POD Book Indexing
POD means Print On Demand. POD companies provide layout and printing services for authors who want to self-publish. After you type up your final book pages, your POD printer will layout those pages according to whichever of their software templates you choose. Their software will enable you to design a basic cover for your book too. Besides layout, POD publishers print and bind your book pages.
The convenience of POD publishing is that you can choose not to handle print copies yourself when you sell them. However, may authors ask their POD printer for multiple copies to take with them when they are speaking at an event and plan to sell those copies.
POD publishing seems easy in comparison to producing and distributing a book on your own, but there are some limitations to POD publishing that you should be aware of before you decide if POD is right for you.
POD company limitations
A typical publisher provides about twenty five important services to their authors. POD printing companies offer only a handful of these publishing services. services a traditional Here is a Checklist of the major authors’ services offered by traditional book publishers. As you can see, much of what the POD company doesn’t do, you, the author will need to pick up on doing.
In particular, POD companies do not offer indexing services. They may refer you to an freelance indexer, but neither the indexer nor the POD company will be likely to format your index for you. As a result, you will need to provide your index in what was traditionally called “camera ready” copy. In other words, it must be formatted exactly the way you want it to look in your book.
You should have your editor or designer design your index before taking it to the POD company. However, many designers and editors coming in to serve the exploding market for self-publishing authors do not have experience with formatting indexes. And, even if they have experience with one type of index layout, they may not be familiar with all of them. This is why it is a really good idea to have the indexer you hire take a look at your index before it goes to your POD company and even after the index goes into your book.
The importance of index formatting
All of the “rules” of indexing are there to facilitate the reader’s ability to find things in your book. The way entries are alphabetized can make a difference in the readability of your index. The indentation of lines in an index is utterly crucial to understanding the information being provided by the index. Altering line-spacing in an index can make index entries completely unreadable.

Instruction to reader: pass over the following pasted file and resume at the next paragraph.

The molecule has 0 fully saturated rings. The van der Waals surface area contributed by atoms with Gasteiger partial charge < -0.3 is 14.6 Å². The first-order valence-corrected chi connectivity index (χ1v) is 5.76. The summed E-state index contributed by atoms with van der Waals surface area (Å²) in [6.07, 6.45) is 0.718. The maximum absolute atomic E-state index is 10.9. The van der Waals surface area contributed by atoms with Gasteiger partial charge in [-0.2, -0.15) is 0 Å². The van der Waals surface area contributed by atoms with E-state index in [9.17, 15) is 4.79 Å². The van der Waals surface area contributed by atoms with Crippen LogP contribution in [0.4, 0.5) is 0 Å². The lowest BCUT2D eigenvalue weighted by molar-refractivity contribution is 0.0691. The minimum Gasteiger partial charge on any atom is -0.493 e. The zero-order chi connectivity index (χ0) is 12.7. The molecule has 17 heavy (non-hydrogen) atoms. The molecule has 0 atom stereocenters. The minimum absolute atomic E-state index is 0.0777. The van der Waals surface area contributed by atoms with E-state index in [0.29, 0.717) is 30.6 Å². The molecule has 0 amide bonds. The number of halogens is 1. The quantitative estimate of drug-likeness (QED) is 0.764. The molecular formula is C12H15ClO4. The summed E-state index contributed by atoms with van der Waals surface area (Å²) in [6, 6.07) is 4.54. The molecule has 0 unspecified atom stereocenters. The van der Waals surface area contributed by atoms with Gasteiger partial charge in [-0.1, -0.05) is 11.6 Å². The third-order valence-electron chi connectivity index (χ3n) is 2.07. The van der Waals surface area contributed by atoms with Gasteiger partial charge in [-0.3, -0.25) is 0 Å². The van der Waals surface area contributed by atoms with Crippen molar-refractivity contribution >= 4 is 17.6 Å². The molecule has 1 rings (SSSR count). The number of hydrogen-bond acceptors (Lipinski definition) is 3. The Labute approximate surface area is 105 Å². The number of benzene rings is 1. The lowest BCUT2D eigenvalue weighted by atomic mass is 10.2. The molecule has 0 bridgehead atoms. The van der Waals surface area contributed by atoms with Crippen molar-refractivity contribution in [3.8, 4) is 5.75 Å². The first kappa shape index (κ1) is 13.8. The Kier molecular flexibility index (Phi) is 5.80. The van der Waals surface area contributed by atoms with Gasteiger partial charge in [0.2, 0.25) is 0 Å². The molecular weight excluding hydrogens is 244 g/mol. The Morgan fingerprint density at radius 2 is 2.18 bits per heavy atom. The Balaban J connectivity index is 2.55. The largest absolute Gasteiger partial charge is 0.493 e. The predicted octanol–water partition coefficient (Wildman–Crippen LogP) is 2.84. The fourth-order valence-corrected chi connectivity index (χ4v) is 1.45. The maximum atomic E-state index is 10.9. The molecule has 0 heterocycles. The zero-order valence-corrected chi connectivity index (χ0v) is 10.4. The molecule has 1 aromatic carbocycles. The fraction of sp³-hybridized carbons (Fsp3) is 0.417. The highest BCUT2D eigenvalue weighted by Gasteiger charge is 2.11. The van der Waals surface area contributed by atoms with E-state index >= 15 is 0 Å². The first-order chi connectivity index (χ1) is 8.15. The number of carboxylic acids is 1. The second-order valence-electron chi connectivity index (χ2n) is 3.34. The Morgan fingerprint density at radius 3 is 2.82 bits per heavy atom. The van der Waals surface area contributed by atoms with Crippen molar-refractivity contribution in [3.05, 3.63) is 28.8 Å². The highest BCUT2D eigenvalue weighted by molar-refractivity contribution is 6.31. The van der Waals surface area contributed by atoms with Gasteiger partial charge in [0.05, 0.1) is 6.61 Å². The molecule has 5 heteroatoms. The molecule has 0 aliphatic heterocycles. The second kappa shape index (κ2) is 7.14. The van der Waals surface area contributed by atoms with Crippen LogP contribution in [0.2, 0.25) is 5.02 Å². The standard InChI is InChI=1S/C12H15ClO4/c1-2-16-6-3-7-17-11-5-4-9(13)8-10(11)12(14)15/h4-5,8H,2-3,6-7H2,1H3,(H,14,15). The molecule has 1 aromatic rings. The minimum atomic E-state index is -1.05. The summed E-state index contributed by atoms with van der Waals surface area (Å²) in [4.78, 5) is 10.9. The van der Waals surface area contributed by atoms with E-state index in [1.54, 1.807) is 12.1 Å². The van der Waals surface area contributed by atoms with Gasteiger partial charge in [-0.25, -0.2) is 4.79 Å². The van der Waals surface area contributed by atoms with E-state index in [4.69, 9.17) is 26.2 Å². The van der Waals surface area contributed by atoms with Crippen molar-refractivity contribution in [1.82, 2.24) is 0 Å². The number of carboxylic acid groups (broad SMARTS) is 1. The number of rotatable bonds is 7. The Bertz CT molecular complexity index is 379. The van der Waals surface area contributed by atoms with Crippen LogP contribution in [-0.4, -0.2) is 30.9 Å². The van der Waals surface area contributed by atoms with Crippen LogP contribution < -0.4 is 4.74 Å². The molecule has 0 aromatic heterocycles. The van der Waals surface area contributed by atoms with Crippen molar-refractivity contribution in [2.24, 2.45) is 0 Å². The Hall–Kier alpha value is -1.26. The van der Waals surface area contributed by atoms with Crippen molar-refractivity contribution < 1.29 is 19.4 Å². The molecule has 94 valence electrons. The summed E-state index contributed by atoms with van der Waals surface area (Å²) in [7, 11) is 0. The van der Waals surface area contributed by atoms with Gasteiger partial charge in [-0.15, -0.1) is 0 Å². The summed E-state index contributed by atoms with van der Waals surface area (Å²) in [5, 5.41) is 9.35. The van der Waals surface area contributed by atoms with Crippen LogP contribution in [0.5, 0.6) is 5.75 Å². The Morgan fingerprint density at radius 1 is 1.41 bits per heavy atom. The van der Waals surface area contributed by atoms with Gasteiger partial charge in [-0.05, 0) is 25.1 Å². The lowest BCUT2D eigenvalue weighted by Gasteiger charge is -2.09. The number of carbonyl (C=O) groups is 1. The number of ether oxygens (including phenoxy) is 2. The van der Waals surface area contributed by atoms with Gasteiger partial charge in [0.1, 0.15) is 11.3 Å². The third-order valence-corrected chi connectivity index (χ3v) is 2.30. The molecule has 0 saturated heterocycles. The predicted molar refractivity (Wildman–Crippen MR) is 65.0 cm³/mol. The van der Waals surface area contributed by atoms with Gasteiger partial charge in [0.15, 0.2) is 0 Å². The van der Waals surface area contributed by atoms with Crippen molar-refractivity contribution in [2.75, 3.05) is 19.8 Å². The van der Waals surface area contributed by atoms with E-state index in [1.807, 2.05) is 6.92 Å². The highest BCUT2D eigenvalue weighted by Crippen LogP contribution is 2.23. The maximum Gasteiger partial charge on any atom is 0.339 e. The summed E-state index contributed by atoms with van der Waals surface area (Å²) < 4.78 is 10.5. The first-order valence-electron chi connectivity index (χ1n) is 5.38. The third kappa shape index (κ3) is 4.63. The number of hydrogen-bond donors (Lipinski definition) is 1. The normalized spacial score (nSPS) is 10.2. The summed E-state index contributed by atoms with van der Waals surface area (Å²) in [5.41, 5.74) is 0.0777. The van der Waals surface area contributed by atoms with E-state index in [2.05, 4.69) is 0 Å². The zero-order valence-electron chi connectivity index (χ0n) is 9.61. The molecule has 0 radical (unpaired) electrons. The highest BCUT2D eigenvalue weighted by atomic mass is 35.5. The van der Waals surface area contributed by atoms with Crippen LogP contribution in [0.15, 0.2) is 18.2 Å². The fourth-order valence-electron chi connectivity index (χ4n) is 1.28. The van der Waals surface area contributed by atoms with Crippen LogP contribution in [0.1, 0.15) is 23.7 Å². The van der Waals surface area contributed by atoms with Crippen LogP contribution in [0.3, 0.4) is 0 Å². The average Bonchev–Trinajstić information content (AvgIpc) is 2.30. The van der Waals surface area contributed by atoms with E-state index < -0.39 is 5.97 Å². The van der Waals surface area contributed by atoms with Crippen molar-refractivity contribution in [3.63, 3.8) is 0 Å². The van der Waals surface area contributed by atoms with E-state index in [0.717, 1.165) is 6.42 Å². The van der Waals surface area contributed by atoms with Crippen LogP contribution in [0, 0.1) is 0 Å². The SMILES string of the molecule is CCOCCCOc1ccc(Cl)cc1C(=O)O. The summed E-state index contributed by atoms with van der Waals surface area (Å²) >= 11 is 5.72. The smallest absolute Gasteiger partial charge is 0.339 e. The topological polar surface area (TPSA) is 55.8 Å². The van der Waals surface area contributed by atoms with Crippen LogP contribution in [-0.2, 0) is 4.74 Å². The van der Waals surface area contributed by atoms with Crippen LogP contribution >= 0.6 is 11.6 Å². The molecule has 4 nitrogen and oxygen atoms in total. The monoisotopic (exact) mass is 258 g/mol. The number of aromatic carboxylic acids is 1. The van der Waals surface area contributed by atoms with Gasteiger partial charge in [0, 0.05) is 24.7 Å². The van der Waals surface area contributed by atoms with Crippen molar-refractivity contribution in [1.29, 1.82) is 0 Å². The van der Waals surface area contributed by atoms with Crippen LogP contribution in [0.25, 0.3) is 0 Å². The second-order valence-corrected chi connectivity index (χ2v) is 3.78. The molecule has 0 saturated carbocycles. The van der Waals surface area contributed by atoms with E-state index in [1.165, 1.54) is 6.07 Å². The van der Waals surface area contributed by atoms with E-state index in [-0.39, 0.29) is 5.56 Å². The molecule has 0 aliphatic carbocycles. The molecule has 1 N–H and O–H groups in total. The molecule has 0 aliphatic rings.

Omission of “running heads,” i.e., headings at the top of a page that tell you what the main heading is when a column of subheadings is broken up and some flow onto the next page, can leave readers lost. When subheadings continue from the bottom of a page to another or even from the bottom of a column to the adjacent column on a page, the index should have a running head at the top, for example: Ice cream treats continued
In addition, the font used in an index can be smaller than that in the main text or even different from it. Even though an index doesn’t need to be “right-justified” like the text is, spacing between its lines and columns is very important in terms of scanning an index and finding the thing the reader (or prospective buyer!) wants quickly.
If you are hoping to sell your POD book to a library, and it is a nonfiction book, know that the professional formatting of your index can play a hugely important role. Librarians have high standards for books. That include book indexes. Your POD book will “begin the race” to sell it with a handicap that comes simply from being a POD book rather than a published book. Don’t give it two strikes against it by giving it a poor index!
To learn more about selling your POD book to libraries, please see my page, The Best Way to Market Using Your Index.
Where can you find the right indexer for your book?
Begin by assuming your POD editor will know little or nothing about the conventions of indexing a book. That means it is most important to find an indexer who has some training in how to index. The US Department of Agriculture, through its Graduate School USA program offers the oldest existing courses for training indexers in the US.
Canada and the US both have universities that offer a basic index workshops, often through University extension programs. Some colleges offer courses on special kinds of indexing such as computer book indexing, scholarly book indexing, or cookbook indexing. The American Society for Indexing offers a course on indexing as does the Society of Indexers in Great Britain.
Contrary to what seems logical, a library degree does not mean the holder has any experience with creating book indexes. Some library schools may offer a course on indexing, but most do not. Library book cataloging is an entirely different profession than back-of-the-book indexing. Other than the rules for formatting names of persons, the two systems of providing access to what is inside a book have very little in common.
Membership in an indexing society is a sign that the indexer you hire is keeping up with new developments in their profession. There are approximately ten indexing societies in the world. You can find out information about them at the Society of Indexer’s web site.
The three largest English-language indexing societies have databases where you can search for an indexer to hire. These databases can sort by subject matter of your book, language, genre, and other parameters. Here are their links:
2. The Indexing Society of Canada/Société canadienne d’indexation The Register
For what to do when you contact an indexer, please see Wordmaps Indexer FAQS.